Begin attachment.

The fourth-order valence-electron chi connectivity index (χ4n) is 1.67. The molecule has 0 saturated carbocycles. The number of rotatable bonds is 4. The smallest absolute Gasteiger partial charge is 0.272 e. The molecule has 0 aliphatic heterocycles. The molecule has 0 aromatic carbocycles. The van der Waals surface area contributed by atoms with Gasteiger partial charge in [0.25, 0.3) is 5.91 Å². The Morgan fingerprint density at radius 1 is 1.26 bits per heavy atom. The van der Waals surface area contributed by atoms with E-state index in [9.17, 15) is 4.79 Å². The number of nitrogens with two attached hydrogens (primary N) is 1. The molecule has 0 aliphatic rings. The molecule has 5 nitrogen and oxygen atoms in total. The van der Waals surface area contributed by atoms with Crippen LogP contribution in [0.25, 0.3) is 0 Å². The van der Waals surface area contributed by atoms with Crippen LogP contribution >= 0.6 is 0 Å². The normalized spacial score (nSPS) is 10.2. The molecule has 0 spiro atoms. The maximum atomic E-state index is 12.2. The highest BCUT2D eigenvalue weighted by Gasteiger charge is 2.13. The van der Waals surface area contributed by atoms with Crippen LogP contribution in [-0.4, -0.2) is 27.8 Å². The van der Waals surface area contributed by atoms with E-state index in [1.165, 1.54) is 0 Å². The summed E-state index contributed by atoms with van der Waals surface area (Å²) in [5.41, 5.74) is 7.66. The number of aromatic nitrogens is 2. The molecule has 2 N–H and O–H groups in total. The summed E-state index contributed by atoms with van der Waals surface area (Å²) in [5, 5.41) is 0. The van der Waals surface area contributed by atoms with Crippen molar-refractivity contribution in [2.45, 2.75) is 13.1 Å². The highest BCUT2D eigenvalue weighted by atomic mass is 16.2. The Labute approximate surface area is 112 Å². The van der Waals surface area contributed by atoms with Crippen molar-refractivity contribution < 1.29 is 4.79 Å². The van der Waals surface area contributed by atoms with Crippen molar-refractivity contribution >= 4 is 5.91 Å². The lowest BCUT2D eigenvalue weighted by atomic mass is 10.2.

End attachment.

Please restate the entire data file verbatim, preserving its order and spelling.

The fourth-order valence-electron chi connectivity index (χ4n) is 1.67. The molecule has 0 saturated carbocycles. The number of rotatable bonds is 4. The smallest absolute Gasteiger partial charge is 0.272 e. The molecule has 0 aliphatic heterocycles. The molecule has 0 aromatic carbocycles. The van der Waals surface area contributed by atoms with Gasteiger partial charge in [0.25, 0.3) is 5.91 Å². The Morgan fingerprint density at radius 1 is 1.26 bits per heavy atom. The van der Waals surface area contributed by atoms with E-state index in [9.17, 15) is 4.79 Å². The number of nitrogens with two attached hydrogens (primary N) is 1. The molecule has 0 aliphatic rings. The molecule has 5 nitrogen and oxygen atoms in total. The van der Waals surface area contributed by atoms with Crippen LogP contribution in [0.25, 0.3) is 0 Å². The van der Waals surface area contributed by atoms with Crippen LogP contribution >= 0.6 is 0 Å². The normalized spacial score (nSPS) is 10.2. The molecule has 0 spiro atoms. The maximum atomic E-state index is 12.2. The highest BCUT2D eigenvalue weighted by Gasteiger charge is 2.13. The van der Waals surface area contributed by atoms with Crippen LogP contribution in [-0.4, -0.2) is 27.8 Å². The van der Waals surface area contributed by atoms with E-state index in [1.165, 1.54) is 0 Å². The summed E-state index contributed by atoms with van der Waals surface area (Å²) in [5.41, 5.74) is 7.66. The number of aromatic nitrogens is 2. The molecule has 2 N–H and O–H groups in total. The summed E-state index contributed by atoms with van der Waals surface area (Å²) in [5, 5.41) is 0. The van der Waals surface area contributed by atoms with Crippen molar-refractivity contribution in [2.45, 2.75) is 13.1 Å². The highest BCUT2D eigenvalue weighted by atomic mass is 16.2. The Labute approximate surface area is 112 Å². The van der Waals surface area contributed by atoms with Crippen molar-refractivity contribution < 1.29 is 4.79 Å². The van der Waals surface area contributed by atoms with Crippen molar-refractivity contribution >= 4 is 5.91 Å². The lowest BCUT2D eigenvalue weighted by atomic mass is 10.2.